For the temperature I'll assume it will be something between the temperature of the cosmic microwave background radiation (if it is on the shade) of ~2.7 K (-270 °C), and the temperature that a black body that is illuminated by the Sun near Earth's orbit, which would be about 278 K (about 5°C). This assumes that the balloon is small enough so that heat can be transferred efficiently by diffusion from one side to the other (the calculation of this value can be seen in the code at the end and is based on the equation here).

With this range of temperatures we can find the volume of the balloon on the surface assuming a final pressure of 1 atm (101325 Pa) and a temperature of 15 °C.

We get the following relationship: In red are the final volumes for which the balloon would explode and in blue when it wouldn't. The critical temperature in between is -262 °C (~11 K).

Therefore, the balloon would not pop as long as its initial temperature is higher than -262 °C.

This also assume that the hottest point in the trajectory is the surface. This means that we are assuming that the balloon will pass through the thermosphere fast enough to do not reach thermal equilibrium with it (it can be extremely hot). This could be a reasonable assumption given the very low density of that layer.

Of course this also assume the rubber of the balloon do not change its properties with temperature.

So, only once you specify the height at which you release the balloon and its initial temperature, then you can start calculating fall time. And that will be more difficult, because even if you assume the balloon is at free fall terminal velocity the whole time, this velocity will change along the fall line due to changes air density and balloon size. Air density and balloon size will affect air resistance and, therefore, terminal free fall speed. You will need to do an analytical or numerical integration of the fall to get the total time.

Matlab code used to generate the above figure

R=8.3145;%Ideal gas constant [J/mol K]

Lsol=3.828e26;%Solar luminosity [W]
Dsol=149597870700;%Distance earth-sun [m]
sigma=5.670373e-8;%Stefan–Boltzmann constant [W m^-2 K^-4]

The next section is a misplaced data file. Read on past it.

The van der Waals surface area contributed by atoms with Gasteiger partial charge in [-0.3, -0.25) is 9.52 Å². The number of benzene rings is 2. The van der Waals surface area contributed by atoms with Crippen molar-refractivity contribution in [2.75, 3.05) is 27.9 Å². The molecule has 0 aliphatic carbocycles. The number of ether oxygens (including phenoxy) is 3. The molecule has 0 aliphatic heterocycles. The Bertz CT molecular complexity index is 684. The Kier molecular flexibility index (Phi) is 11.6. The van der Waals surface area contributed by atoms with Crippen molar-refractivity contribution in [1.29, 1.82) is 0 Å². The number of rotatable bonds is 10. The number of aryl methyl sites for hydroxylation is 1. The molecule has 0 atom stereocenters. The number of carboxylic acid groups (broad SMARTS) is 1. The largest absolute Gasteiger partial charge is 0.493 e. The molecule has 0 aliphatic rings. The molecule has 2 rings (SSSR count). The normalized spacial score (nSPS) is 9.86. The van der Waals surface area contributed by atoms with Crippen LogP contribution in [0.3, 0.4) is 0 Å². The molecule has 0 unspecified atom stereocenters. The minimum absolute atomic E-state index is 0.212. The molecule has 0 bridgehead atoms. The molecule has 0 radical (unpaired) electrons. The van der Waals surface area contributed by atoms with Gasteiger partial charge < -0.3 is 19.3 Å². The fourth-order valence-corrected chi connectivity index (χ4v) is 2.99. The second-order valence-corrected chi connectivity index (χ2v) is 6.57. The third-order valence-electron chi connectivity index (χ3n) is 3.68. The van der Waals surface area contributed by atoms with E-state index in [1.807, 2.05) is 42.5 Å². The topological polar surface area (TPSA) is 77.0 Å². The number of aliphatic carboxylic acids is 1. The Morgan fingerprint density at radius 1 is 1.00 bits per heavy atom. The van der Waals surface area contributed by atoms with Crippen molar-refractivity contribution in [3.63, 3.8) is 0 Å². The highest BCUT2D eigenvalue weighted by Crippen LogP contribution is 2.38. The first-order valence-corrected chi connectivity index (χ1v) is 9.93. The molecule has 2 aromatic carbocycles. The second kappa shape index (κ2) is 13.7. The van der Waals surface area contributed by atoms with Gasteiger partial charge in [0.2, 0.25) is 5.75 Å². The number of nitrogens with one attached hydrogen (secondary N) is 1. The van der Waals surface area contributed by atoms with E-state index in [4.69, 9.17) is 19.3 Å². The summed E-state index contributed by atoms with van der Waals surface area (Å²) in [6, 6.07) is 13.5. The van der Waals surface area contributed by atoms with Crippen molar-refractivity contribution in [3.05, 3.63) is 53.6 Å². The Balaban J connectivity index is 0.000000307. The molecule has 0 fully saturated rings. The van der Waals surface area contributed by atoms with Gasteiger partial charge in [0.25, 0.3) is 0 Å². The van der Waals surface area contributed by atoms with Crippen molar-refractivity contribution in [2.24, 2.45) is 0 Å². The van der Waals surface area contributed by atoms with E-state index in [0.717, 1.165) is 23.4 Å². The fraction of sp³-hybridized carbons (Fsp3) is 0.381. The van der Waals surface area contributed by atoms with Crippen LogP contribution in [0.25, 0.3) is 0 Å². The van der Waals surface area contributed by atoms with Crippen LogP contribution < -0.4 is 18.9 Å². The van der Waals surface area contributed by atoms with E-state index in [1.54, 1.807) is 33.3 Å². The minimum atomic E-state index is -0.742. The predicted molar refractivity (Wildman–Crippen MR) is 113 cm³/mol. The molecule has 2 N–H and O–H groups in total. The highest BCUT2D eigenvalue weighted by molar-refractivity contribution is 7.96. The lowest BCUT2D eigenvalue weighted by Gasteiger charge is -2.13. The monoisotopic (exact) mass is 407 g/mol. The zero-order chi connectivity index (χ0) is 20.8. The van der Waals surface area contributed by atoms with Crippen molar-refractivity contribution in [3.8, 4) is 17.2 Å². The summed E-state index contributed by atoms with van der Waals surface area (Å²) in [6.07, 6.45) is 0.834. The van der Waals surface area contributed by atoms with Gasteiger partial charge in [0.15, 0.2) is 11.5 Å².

alpha=0;%albedo
epsilon=1;%emissivity
% Temperature of a black body (rotating or small enough to transfer heat efficiently from the illuminated side to the dark side)
Tbb=((1/4)*((Lsol*(1-alpha))/(4*pi*epsilon*sigma*(Dsol^2))))^(1/4);

% Temperature range
T=linspace(2.7,Tbb,1000);%[K]
Vmax=0.015;% Exploding volume [m³]
Pspace=4000;%Maximum pressure hold by the balloon [Pa]
n=Pspace*Vmax./(R*T);% number of moles that the balloon would hold
Patm=101325;% Atmospheric pressure [Pa]
Tsurface=15+273.15; % temperature at the surface [K]

% Volume once back on earth surface
Vfin=n*R*Tsurface./Patm;

explodeIdx=Vfin>Vmax;
Tlim=find(explodeIdx,1,'last');

figure('Color','w');
hold on
box on
plot(Vfin(~explodeIdx)*1000,T(~explodeIdx)-273.15,'b','LineWidth',2);
plot(Vfin(explodeIdx)*1000,T(explodeIdx)-273.15,'r','LineWidth',2);
plot([0 max(Vfin)]*1000,[1 1]*T(Tlim)-273.15,':r','LineWidth',2)
ylim([0 max(T)]-273.15);

xlabel('Final volume [liters]')
ylabel('Initial temperature [°C]')

• By the way, if you have a balloon strong enough to hold 1 atm (14 psi) (something like a tire), it would be the same thing, if the air is originally very cold, you can get a lot of air inside, then when it warms up, it would explode anyway, even if started at 1 atm. The problem can be simplified if the air inside the balloon is always at the same temperature. Feb 17 '19 at 2:50